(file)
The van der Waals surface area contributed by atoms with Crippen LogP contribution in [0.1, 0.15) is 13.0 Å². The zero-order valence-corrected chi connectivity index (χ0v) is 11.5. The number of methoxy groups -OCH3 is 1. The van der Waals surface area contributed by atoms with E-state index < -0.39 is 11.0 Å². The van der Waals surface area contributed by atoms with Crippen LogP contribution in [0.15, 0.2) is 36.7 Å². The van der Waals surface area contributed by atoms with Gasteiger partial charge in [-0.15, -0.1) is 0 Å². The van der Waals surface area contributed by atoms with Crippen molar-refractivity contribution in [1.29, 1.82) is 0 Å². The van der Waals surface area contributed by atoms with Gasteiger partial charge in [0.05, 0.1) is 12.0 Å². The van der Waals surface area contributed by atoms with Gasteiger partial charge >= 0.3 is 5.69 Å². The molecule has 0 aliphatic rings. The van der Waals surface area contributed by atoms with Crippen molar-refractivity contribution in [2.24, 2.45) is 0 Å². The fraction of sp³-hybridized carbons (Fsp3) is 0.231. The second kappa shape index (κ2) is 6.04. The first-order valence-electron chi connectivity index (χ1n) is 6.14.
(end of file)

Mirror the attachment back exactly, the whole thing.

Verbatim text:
The van der Waals surface area contributed by atoms with Crippen LogP contribution in [0.1, 0.15) is 13.0 Å². The zero-order valence-corrected chi connectivity index (χ0v) is 11.5. The number of methoxy groups -OCH3 is 1. The van der Waals surface area contributed by atoms with E-state index < -0.39 is 11.0 Å². The van der Waals surface area contributed by atoms with Crippen LogP contribution in [0.15, 0.2) is 36.7 Å². The van der Waals surface area contributed by atoms with Gasteiger partial charge in [-0.15, -0.1) is 0 Å². The van der Waals surface area contributed by atoms with Crippen molar-refractivity contribution in [1.29, 1.82) is 0 Å². The van der Waals surface area contributed by atoms with Gasteiger partial charge in [0.05, 0.1) is 12.0 Å². The van der Waals surface area contributed by atoms with Gasteiger partial charge >= 0.3 is 5.69 Å². The molecule has 0 aliphatic rings. The van der Waals surface area contributed by atoms with Crippen molar-refractivity contribution in [2.24, 2.45) is 0 Å². The fraction of sp³-hybridized carbons (Fsp3) is 0.231. The second kappa shape index (κ2) is 6.04. The first-order valence-electron chi connectivity index (χ1n) is 6.14.